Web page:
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Make thatTen Lives
LEO, AN AGING PERSIAN, and Tiger, a rough-and-tumble tabby, may not appear to have much in common. But they owe each other -- and a new procedure at the Veterinary Hospital of the University of Pennsylvania -- their lives.
   By last December, the elder cat had grown so weak from polycystic kidney disease that he had to be carried around by his owners, Kathy and Peter Karamolengos, of Springfield, Pa. The only thing that would save their beloved pet, they had been told, was a kidney transplant. So when they learned that VHUP was starting its own feline renal-transplant program -- one of only a handful on the East Coast -- they quickly contacted the person in charge of the procedure, Dr. Lillian Aronson, V'92, INT'93. In late February, Leo became the program's first patient. Before long, the Karamolengoses brought home not only their own, healthier cat but Tiger, the donor of that life-saving kidney.
   VHUP has made arrangements with the local SPCA to identify potential donor cats, such as Tiger, who would otherwise be euthanized. And in return, these cats must be adopted by the owners of the kidney recipients. "The nice part about it is the owner feels that they're not only helping their own cat, but saving the life of the donor cat who would otherwise be euthanized," says Aronson, assistant professor of surgery at the School of Veterinary Medicine. "The families typically become quickly attached to the donor cats."
   Now when people bring cats that they don't want anymore to the animal shelter, they are told about Penn's program and asked if they would like their pet to be part of it -- and to be guaranteed a home.
   The transplant program began a decade ago at the University of California-Davis, where Aronson completed her surgical residency. VHUP brought her back last year to start one of its own programs, and so far 12 cats have received kidney transplants at the hospital.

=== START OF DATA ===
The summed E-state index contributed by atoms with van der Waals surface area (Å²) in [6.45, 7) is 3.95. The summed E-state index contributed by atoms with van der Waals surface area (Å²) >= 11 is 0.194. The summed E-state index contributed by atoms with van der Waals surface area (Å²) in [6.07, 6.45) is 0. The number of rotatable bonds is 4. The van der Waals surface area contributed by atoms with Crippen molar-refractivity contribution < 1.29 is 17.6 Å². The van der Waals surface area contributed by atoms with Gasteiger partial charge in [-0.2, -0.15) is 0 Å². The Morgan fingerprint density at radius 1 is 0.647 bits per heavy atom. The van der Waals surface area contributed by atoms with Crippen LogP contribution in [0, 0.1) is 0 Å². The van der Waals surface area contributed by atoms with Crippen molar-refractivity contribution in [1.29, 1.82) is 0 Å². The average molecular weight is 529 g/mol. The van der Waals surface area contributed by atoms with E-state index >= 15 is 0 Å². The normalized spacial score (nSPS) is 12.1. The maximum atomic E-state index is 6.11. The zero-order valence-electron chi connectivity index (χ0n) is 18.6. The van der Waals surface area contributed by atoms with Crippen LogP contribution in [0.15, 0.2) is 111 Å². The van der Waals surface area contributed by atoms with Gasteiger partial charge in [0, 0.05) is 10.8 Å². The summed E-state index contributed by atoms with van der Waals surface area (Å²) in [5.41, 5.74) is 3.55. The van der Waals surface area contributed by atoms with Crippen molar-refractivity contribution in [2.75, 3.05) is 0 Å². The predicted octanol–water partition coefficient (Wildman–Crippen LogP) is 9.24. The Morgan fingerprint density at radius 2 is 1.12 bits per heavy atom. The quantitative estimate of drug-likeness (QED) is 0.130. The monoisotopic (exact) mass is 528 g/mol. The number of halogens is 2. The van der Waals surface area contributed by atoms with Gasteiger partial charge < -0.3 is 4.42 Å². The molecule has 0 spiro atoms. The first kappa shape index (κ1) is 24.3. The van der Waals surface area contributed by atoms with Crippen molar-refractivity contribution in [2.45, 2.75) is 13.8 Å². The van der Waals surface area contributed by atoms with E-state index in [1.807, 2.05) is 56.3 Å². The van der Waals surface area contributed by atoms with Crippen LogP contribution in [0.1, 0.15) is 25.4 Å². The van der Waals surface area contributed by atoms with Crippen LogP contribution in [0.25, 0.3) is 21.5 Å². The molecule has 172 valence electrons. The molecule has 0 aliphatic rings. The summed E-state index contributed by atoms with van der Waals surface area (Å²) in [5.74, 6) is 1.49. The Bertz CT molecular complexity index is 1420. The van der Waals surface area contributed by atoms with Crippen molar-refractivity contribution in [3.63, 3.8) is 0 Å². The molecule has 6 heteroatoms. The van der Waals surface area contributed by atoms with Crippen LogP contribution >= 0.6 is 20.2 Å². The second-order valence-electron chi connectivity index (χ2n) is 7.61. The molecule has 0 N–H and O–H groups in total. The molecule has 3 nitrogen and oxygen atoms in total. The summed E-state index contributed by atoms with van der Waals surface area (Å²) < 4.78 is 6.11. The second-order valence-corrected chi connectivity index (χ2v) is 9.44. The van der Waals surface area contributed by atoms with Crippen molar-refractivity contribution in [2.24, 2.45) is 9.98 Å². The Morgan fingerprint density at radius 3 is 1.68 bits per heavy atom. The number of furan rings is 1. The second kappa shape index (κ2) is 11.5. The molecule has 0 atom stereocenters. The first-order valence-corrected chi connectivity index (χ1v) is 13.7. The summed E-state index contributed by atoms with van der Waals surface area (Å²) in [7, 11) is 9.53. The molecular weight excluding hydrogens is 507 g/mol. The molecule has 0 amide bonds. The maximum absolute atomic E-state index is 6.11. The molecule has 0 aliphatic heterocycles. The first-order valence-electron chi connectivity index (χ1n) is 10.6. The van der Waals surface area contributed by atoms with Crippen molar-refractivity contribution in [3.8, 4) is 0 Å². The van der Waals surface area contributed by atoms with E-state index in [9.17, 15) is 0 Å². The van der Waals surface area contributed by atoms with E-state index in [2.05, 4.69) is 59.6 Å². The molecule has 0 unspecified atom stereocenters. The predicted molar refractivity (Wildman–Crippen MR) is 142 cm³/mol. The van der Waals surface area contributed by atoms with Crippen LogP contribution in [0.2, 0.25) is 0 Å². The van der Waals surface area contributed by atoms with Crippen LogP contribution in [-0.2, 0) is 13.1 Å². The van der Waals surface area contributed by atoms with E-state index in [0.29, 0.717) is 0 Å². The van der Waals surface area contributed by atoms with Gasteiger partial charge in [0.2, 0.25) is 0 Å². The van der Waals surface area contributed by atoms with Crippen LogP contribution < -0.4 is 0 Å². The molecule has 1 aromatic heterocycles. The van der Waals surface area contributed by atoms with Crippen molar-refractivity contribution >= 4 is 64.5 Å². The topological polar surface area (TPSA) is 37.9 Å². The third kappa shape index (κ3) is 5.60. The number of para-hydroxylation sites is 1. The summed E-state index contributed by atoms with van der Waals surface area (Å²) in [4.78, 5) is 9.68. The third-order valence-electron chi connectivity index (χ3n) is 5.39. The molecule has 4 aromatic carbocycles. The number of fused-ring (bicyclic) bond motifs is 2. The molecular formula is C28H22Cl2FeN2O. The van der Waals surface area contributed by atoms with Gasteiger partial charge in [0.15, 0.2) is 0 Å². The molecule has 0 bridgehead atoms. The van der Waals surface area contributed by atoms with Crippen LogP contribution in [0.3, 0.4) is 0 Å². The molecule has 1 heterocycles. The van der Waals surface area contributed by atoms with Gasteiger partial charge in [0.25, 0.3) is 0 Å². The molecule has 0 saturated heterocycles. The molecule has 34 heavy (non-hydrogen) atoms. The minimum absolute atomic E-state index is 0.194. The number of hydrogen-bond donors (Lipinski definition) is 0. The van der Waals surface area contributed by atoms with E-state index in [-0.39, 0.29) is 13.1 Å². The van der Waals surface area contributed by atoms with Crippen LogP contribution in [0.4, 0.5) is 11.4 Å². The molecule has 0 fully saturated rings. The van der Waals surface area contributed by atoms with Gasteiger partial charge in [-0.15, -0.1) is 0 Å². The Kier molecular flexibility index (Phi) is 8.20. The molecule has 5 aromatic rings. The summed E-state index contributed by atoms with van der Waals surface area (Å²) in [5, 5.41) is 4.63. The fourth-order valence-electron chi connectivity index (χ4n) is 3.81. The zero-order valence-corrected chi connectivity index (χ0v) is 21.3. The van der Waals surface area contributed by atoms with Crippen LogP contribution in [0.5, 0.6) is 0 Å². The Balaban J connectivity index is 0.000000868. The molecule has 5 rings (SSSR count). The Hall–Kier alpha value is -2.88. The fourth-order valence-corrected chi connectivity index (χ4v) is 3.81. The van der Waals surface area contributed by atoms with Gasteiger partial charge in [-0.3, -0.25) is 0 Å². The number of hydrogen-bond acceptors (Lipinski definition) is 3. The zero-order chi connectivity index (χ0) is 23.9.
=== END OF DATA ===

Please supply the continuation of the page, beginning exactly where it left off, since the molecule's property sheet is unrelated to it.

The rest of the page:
Aronson estimates she gets "probably about five calls a day, plus e-mails," from cat owners who hope to get their pets on a waiting list for the procedure. She looks for transplant candidates who have no other underlying diseases or infections, and who haven't lost too much of their body weight yet. "I guess for the right cat it's an excellent treatment," she says. "It's not for every cat. Owners need to realize that they are taking a cat with an underlying fatal disease and putting it through a big procedure."
   The entire process, which requires about two weeks in the hospital for pre-medication, surgery, and recovery, costs about $5,000. The operations on donor and recipient are performed simultaneously and involve the work of three surgeons. Usually, the kidney is transplanted within an hour of its removal from the donor cat. The diseased kidneys are left inside the recipient, because they often have some function and can assist the patient in case the transplanted organ takes some time "to kick in." To prevent his body from rejecting the new organ, the kidney recipient must be given medicine every day for the rest of his life.
   As for 11-year-old Leo, his new kidney performed marvelously, but he had to undergo a second surgery at VHUP in March to have an abnormal parathyroid gland removed from his neck. "He's recovered his strength," Kathy Karamolengos reports, "and he's been doing very nicely ever since." She calls Aronson "the most dedicated vet I've ever met."
   The Karamolengoses, who already owned three cats, didn't mind adding a fourth feline to their home. "He's a very healthy, alert, very active young male. He beats up on everybody," she says of the two-year-old, aptly-named Tiger. "He's a tough customer. He makes us laugh because he does such crazy things."
   Restoring Leo's health has been a costly undertaking for the Karamolengoses, who estimate that since their cat got sick, they have spent more than $12,000 -- on a specialist, ultrasounds, a prior hospitalization, and the two surgeries at VHUP, as well as ongoing bloodwork and medication. "Our friends think we're crazy," says Kathy. "I'm grateful the cat is well. We didn't set out to spend this kind of money, but it happened. And without [VHUP], we wouldn't have our cat alive today."
   Asked about the expense of this procedure at a time when some people are getting inadequate treatment, Dr. Arthur Caplan, the Trustee Professor of Bioethics in Molecular and Cellular Engineering who serves as director of the Penn Health System's Center for Bioethics, responds: "It's probably just not fair to say that money going for animals would be available for people. They probably are on separate tracks. The real issue is that in trying to offer high-tech procedures to pet owners, you've got to deal with very complicated emotions and powerful feelings. Ethical people will make sure that people can reject high-tech procedures without guilt, and unethical people -- not us, of course -- would exploit or abuse the powerful emotions, feelings, and ties that people have to their pets."
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Copyright 1998 The Pennsylvania Gazette Last modified 10/28/98